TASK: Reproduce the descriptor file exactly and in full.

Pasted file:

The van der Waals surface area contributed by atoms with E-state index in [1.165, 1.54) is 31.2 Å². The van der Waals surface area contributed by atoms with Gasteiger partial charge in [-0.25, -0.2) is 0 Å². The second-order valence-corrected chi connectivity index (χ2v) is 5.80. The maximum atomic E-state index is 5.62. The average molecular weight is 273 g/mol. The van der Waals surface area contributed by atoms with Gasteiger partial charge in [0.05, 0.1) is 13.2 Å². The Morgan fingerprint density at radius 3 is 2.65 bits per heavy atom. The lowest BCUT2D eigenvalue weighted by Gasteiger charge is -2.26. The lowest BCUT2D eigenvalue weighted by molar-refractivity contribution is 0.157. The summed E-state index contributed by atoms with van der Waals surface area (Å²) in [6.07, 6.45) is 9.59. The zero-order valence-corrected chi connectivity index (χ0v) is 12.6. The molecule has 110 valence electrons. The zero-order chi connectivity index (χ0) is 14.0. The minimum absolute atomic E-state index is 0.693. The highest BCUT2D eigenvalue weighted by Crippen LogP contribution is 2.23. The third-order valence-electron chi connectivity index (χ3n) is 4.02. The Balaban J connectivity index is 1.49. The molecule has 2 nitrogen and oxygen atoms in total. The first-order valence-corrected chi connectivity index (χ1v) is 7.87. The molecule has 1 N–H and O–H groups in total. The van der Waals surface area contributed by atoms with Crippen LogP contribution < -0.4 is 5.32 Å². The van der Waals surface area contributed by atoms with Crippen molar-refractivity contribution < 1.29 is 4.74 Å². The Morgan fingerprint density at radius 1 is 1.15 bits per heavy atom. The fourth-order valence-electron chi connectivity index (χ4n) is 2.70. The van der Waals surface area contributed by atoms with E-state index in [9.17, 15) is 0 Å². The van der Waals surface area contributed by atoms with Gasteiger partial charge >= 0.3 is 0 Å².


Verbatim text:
The van der Waals surface area contributed by atoms with E-state index in [1.165, 1.54) is 31.2 Å². The van der Waals surface area contributed by atoms with Gasteiger partial charge in [-0.25, -0.2) is 0 Å². The second-order valence-corrected chi connectivity index (χ2v) is 5.80. The maximum atomic E-state index is 5.62. The average molecular weight is 273 g/mol. The van der Waals surface area contributed by atoms with Gasteiger partial charge in [0.05, 0.1) is 13.2 Å². The Morgan fingerprint density at radius 3 is 2.65 bits per heavy atom. The lowest BCUT2D eigenvalue weighted by Gasteiger charge is -2.26. The lowest BCUT2D eigenvalue weighted by molar-refractivity contribution is 0.157. The summed E-state index contributed by atoms with van der Waals surface area (Å²) in [6.07, 6.45) is 9.59. The zero-order valence-corrected chi connectivity index (χ0v) is 12.6. The molecule has 110 valence electrons. The zero-order chi connectivity index (χ0) is 14.0. The minimum absolute atomic E-state index is 0.693. The highest BCUT2D eigenvalue weighted by Crippen LogP contribution is 2.23. The third-order valence-electron chi connectivity index (χ3n) is 4.02. The Balaban J connectivity index is 1.49. The molecule has 2 nitrogen and oxygen atoms in total. The first-order valence-corrected chi connectivity index (χ1v) is 7.87. The molecule has 1 N–H and O–H groups in total. The van der Waals surface area contributed by atoms with Crippen LogP contribution < -0.4 is 5.32 Å². The van der Waals surface area contributed by atoms with Crippen molar-refractivity contribution < 1.29 is 4.74 Å². The Morgan fingerprint density at radius 1 is 1.15 bits per heavy atom. The fourth-order valence-electron chi connectivity index (χ4n) is 2.70. The van der Waals surface area contributed by atoms with E-state index in [9.17, 15) is 0 Å². The van der Waals surface area contributed by atoms with Gasteiger partial charge >= 0.3 is 0 Å².